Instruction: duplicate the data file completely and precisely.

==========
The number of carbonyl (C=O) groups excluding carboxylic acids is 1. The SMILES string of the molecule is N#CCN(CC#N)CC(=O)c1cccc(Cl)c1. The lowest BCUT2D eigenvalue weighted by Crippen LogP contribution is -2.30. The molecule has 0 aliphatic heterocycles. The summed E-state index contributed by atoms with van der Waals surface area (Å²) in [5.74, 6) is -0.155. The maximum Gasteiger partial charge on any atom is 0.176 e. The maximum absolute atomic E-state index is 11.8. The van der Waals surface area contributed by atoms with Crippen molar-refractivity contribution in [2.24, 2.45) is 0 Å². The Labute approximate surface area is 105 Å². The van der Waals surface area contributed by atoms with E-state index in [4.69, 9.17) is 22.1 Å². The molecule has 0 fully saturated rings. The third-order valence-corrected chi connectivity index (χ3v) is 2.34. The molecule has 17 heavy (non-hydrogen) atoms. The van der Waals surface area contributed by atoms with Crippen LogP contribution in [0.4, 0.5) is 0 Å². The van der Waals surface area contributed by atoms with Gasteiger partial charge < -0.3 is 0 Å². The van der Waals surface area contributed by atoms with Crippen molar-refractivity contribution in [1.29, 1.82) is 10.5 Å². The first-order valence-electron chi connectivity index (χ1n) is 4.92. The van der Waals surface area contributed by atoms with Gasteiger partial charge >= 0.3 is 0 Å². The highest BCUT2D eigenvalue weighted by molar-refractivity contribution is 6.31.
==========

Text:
The number of carbonyl (C=O) groups excluding carboxylic acids is 1. The SMILES string of the molecule is N#CCN(CC#N)CC(=O)c1cccc(Cl)c1. The lowest BCUT2D eigenvalue weighted by Crippen LogP contribution is -2.30. The molecule has 0 aliphatic heterocycles. The summed E-state index contributed by atoms with van der Waals surface area (Å²) in [5.74, 6) is -0.155. The maximum Gasteiger partial charge on any atom is 0.176 e. The maximum absolute atomic E-state index is 11.8. The van der Waals surface area contributed by atoms with Crippen molar-refractivity contribution in [2.24, 2.45) is 0 Å². The Labute approximate surface area is 105 Å². The van der Waals surface area contributed by atoms with E-state index in [4.69, 9.17) is 22.1 Å². The molecule has 0 fully saturated rings. The third-order valence-corrected chi connectivity index (χ3v) is 2.34. The molecule has 17 heavy (non-hydrogen) atoms. The van der Waals surface area contributed by atoms with Crippen LogP contribution in [0.4, 0.5) is 0 Å². The van der Waals surface area contributed by atoms with Gasteiger partial charge < -0.3 is 0 Å². The van der Waals surface area contributed by atoms with Crippen molar-refractivity contribution in [1.29, 1.82) is 10.5 Å². The first-order valence-electron chi connectivity index (χ1n) is 4.92. The van der Waals surface area contributed by atoms with Gasteiger partial charge >= 0.3 is 0 Å². The highest BCUT2D eigenvalue weighted by molar-refractivity contribution is 6.31.